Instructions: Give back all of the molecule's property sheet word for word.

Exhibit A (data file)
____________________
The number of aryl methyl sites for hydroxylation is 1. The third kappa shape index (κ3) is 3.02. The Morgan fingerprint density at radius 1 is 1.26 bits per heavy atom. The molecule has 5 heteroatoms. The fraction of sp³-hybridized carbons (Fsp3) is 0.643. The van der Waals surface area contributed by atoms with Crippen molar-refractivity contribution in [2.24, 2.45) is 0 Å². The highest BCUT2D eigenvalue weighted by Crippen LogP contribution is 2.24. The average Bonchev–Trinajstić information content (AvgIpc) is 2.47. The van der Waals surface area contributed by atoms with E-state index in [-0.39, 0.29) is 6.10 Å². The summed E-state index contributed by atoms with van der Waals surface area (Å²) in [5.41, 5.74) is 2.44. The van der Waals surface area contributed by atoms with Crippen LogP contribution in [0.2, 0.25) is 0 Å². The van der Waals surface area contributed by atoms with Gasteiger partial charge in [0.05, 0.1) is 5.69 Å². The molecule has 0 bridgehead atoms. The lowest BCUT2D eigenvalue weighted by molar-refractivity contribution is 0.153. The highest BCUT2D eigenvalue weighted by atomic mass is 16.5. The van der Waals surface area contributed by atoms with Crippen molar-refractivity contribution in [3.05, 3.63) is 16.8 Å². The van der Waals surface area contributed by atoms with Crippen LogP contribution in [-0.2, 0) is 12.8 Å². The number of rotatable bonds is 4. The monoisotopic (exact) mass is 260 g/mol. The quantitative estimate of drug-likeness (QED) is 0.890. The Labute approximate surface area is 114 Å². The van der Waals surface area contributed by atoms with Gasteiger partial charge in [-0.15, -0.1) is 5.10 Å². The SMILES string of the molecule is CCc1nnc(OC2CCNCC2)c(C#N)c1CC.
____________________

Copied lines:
The number of aryl methyl sites for hydroxylation is 1. The third kappa shape index (κ3) is 3.02. The Morgan fingerprint density at radius 1 is 1.26 bits per heavy atom. The molecule has 5 heteroatoms. The fraction of sp³-hybridized carbons (Fsp3) is 0.643. The van der Waals surface area contributed by atoms with Crippen molar-refractivity contribution in [2.24, 2.45) is 0 Å². The highest BCUT2D eigenvalue weighted by Crippen LogP contribution is 2.24. The average Bonchev–Trinajstić information content (AvgIpc) is 2.47. The van der Waals surface area contributed by atoms with E-state index in [-0.39, 0.29) is 6.10 Å². The summed E-state index contributed by atoms with van der Waals surface area (Å²) in [5.41, 5.74) is 2.44. The van der Waals surface area contributed by atoms with Crippen LogP contribution in [0.2, 0.25) is 0 Å². The van der Waals surface area contributed by atoms with Gasteiger partial charge in [0.05, 0.1) is 5.69 Å². The molecule has 0 bridgehead atoms. The lowest BCUT2D eigenvalue weighted by molar-refractivity contribution is 0.153. The highest BCUT2D eigenvalue weighted by atomic mass is 16.5. The van der Waals surface area contributed by atoms with Crippen molar-refractivity contribution in [3.05, 3.63) is 16.8 Å². The van der Waals surface area contributed by atoms with Crippen LogP contribution in [-0.2, 0) is 12.8 Å². The number of rotatable bonds is 4. The monoisotopic (exact) mass is 260 g/mol. The quantitative estimate of drug-likeness (QED) is 0.890. The Labute approximate surface area is 114 Å². The van der Waals surface area contributed by atoms with Gasteiger partial charge in [-0.15, -0.1) is 5.10 Å². The SMILES string of the molecule is CCc1nnc(OC2CCNCC2)c(C#N)c1CC.